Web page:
Knowing how forced molting extends duck’s egg production and how to rehabilitate old ducks in your farm. 

These days, it is profitable to produce duck eggs because there is not enough supply for making salted eggs and balut. The price, according to our source, is ₱6.80 each at farm-gate. Balut is now retailing as much as ₱16 apiece and salted egg at ₱12 each.

Old ducks can be made to lay eggs again through forced molting.

That is why there is a ready market for fresh duck eggs. And if your flock is ready to be culled because they are laying poorly, there’s a way you can rehabilitate your old ducks.

Several years back, Bernie Paller shared with us at the Agri-Kapihan a management tool that can make old ducks become productive again. This is called forced molting.

Usually, Paller said, ducks become poor layers after laying for 18 months, and this is when most raisers cull them. That’s the time when production goes down and the eggshell becomes thin and cracks easily. The birds are usually sold for meat at a very cheap price. But suppose you cannot buy replacement stock because there is no supply? Then you can resort to Paller’s forced molting technique. Old ducks that are rehabilitated through forced molting will lay eggs for 10 to 12 mote months.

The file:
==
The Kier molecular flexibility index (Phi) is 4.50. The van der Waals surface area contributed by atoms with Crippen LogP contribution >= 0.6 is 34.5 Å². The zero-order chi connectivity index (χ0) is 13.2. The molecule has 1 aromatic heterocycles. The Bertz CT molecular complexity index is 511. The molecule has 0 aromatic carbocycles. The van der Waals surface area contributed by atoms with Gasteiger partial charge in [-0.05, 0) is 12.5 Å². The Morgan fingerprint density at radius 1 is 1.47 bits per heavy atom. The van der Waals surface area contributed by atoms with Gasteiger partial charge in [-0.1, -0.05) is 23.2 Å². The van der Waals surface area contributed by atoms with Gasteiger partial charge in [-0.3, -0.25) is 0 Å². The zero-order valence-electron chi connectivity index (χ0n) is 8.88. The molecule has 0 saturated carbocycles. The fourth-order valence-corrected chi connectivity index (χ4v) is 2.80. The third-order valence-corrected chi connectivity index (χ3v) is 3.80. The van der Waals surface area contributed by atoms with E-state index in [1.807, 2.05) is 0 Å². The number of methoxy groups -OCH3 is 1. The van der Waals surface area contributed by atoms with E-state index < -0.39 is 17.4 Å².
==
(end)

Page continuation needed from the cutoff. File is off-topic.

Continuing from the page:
Through forced molting, the very weak ducks are removed. The process starts with no water for the birds for two days and no feed for 10 days. This is to stop them from laying and to spot the very weak and deformed, which have to be eliminated. Normally, 3 to 5 percent of ducks are culled while the rest are rehabilitated.

In the first two days, feed and water are withheld. On the third day only water is given up to the 10th day. If the birds are very hungry, however, only green feeds may be given.

On the eleventh day 10 kilos of corn are given to every 100 ducks. This is done for 28 days. After that, Paller recommends full feeding of the birds with duck layer feed. In three weeks, the ducks will start laying again. And they will do so for the next 10 to 12 months

This story appeared in Agriculture Monthly’s April 2017 issue.